How customers derive value from a product


In this complex setting, let’s look at how customers understand and derive value. First, value is conveyed and derived through cost.

In this complex setting, let’s look at how customers understand and derive value. First, value is conveyed and derived through cost.  This includes cost of the product, but also includes payment terms, transactions costs and other elements. When people think about value, they typically quickly associate price and value. However, value also includes many non-price attributes as well. Value is also derived from how the product performs, including delivery, service and support. Lastly, there is potential value that is derived from having access to a broad product line, benefitting from the image or cache of a supplier, and gaining access to new markets through a supplier because of their plant locations or market knowledge.  


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So, value is created in multiple ways beyond just price, and the dimensions of value include tangible and certain aspects such as price and quality, as well as intangible and future aspects such as leveraging a broad product line and gaining access to new markets. 

Capturing all of this value through higher prices is a challenging task. In fact, the highest potential gain to customer is in benefits that are most difficult to capture. But some leading companies have figured out how to do this. Look at some comments that we have heard from customers of our clients.  They are expressing exactly what we’re illustrating here – that they are willing to pay a premium price for supplier product knowledge, customer service, and long-term stability – some of which may not immediately result in profit, but may, in the future, create new business opportunities.   


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Value, then, means more than just price. However, extracting all the value that a supplier has to offer can be challenging. 

We noted earlier that a product has many attributes or features that describe it. Each attribute has the potential to create value – if the user can successfully extract it. The attribute must be converted to a benefit or it has no value – kind of like a tree falling in the forest. Let’s look at a simple example of a filter.  


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That filter consists of fabric that must be manufactured. There is technical knowledge and competencies built over time that support the manufacturing process and which results in a finished product more suitable for certain applications.  The supplier also offers production capacity and expertise in injection molding the case for the filter that allows the customer to handle it, inventory it, and use it. The filter is of no value if it is not at the customer when needed.  It must be delivered on time and, to maintain and enhance value, include an appropriate warranty and supporting customer service.  All of these attributes or elements add to the overall value of a product.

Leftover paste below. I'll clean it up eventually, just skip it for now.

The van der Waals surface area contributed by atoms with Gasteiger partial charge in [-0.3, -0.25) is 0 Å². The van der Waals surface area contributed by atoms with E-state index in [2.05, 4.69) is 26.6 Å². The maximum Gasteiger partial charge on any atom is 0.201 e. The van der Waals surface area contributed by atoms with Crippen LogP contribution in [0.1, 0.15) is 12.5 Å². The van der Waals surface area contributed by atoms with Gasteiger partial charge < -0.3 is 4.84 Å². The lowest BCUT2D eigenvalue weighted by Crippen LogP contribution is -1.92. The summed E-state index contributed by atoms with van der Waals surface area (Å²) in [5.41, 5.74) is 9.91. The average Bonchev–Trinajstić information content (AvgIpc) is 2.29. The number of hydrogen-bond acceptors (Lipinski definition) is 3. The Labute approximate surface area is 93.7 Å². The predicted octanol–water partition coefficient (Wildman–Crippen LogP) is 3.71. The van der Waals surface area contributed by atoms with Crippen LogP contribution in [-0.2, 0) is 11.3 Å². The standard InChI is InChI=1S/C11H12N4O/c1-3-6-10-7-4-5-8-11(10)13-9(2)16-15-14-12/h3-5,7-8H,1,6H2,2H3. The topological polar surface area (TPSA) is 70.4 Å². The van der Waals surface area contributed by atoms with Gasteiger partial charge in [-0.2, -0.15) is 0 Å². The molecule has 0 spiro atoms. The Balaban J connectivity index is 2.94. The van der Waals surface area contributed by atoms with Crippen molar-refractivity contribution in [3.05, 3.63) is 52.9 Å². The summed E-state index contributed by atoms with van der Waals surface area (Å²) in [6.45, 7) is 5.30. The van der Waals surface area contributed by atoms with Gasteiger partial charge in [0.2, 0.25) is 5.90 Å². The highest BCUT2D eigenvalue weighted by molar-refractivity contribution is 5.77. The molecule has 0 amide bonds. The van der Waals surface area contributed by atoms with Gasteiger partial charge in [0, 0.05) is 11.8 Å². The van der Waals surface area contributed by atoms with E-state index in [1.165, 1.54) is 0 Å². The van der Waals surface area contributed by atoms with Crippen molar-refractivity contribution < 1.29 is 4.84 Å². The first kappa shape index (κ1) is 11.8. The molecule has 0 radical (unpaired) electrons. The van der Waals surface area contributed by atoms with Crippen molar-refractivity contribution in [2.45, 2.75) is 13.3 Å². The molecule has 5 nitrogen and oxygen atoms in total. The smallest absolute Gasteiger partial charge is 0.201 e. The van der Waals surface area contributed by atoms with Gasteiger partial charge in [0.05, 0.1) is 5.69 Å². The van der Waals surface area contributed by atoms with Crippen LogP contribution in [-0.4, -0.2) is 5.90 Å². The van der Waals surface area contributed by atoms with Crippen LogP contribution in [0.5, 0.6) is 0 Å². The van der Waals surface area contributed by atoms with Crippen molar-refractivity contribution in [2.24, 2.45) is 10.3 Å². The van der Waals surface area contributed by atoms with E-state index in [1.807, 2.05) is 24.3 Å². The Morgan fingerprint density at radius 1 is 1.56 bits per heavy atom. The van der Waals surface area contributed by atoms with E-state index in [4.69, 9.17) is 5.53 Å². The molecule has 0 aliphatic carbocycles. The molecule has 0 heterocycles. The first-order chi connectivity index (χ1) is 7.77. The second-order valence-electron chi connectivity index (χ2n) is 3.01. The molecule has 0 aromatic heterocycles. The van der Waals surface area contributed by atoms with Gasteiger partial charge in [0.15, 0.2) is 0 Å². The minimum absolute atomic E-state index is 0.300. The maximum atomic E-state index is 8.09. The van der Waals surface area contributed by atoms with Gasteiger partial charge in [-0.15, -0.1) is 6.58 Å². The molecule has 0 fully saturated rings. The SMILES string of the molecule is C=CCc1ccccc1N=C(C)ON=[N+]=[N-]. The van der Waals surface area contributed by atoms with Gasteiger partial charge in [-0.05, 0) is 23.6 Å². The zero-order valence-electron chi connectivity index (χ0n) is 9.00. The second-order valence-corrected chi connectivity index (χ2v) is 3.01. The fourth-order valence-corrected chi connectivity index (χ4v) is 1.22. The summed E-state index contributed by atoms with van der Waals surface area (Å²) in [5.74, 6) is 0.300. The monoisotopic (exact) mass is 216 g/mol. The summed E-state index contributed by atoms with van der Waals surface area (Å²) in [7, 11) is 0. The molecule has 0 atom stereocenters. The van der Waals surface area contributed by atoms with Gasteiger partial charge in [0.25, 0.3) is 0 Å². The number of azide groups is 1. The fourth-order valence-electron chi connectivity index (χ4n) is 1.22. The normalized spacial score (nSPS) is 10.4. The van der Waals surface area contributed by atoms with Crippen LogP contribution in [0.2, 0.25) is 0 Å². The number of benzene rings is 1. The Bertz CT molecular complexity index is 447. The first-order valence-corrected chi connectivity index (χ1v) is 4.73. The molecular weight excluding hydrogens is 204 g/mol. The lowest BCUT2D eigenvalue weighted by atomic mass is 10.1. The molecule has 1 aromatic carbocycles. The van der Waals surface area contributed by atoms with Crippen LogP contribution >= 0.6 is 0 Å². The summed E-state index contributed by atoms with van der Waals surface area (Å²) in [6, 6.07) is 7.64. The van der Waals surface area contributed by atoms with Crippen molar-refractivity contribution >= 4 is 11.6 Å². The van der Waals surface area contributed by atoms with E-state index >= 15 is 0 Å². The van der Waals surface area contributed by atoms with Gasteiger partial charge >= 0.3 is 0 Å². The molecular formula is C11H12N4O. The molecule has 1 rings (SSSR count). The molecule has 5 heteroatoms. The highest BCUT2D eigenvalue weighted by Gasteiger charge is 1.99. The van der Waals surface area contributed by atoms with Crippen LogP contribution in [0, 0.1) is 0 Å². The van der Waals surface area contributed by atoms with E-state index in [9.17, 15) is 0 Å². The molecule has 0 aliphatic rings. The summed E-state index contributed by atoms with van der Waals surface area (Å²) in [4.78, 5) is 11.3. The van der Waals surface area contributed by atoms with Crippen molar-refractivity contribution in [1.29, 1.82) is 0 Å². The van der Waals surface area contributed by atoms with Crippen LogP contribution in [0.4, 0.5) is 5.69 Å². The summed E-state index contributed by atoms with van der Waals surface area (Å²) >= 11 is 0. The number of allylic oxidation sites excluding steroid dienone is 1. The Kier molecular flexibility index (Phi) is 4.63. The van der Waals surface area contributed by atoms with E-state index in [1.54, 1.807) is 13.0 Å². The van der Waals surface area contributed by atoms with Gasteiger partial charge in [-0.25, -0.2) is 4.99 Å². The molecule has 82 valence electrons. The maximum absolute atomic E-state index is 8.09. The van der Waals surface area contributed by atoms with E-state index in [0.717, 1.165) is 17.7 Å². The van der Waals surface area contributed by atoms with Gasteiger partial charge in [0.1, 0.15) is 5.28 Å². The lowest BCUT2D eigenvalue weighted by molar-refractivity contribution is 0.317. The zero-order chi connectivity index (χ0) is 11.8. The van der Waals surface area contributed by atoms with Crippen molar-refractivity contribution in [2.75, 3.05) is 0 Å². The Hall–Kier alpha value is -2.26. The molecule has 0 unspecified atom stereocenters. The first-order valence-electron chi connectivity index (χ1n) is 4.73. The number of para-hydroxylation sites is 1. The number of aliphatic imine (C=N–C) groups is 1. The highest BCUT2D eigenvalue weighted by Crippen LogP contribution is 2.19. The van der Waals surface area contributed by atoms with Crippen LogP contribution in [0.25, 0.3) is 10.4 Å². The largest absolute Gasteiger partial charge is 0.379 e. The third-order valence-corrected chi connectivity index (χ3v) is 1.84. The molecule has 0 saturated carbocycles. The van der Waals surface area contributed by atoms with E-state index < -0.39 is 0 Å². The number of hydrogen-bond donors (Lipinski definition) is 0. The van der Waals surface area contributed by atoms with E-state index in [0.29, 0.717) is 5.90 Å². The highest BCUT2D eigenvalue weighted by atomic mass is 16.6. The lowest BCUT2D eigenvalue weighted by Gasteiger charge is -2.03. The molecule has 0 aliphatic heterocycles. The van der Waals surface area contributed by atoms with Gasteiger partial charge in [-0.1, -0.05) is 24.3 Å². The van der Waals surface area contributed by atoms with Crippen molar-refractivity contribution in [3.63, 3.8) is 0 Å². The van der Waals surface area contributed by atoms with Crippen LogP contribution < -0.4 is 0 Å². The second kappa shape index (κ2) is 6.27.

Each customer uses the same product somewhat differently. That means that value can differ by customer. As we have noted, unused attributes do not contribute value. A supplier offering overnight delivery offers no incremental value to a customer that doesn’t need it for three days. So, our example filter can have very different value in each customer plant where it is used. 


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Importance is a measure of how effectively attributes are translated into benefits; consequently, it differs by segment. The key take-away here is that value is determined by customer segment and by use.  

Sometimes customers have difficulty articulating all of the attributes they need or desire in a product. It is frequently simpler to talk only about price. Price is also an easy weapon for buyers to pick up and pound on salespeople. We need to be cautious though not to confuse this type of customer feedback with the need to lower price. For example, here are some quotes from long-term customers who buy the majority of product from a company we’ll call ABC.  

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Each of these customers speaks about the high prices of ABC relative to competitors. The interesting fact is that these quotes come from long-term customers – they continue to buy from ABC because they receive superior value.  Price is easy to talk about, but it is only one of the attributes that contribute to the buying decision. Sales people are particularly susceptible to this diversionary tactic. 

Price does indeed communicate the relative value level. A Rolls Royce is not priced like a Kia. And in sectors that are more toward the commodity end of the spectrum, price is certainly a larger component of value. Even in that setting, there are incremental margin and volume gains to be had through an understanding of customer value. For a sustainable business in a competitive environment, price must be above total costs, but cannot exceed perceived value. This is illustrated in the diagram here.   


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Again, actual comments from customers illustrate this concept. As long as price does not exceed the value customers perceive that the product offers, it is a fair deal. In the customer’s mind, they are getting more than they paid for.  Value includes price, but it is much more. And a company cannot maximize price without an understanding of perceived value. 

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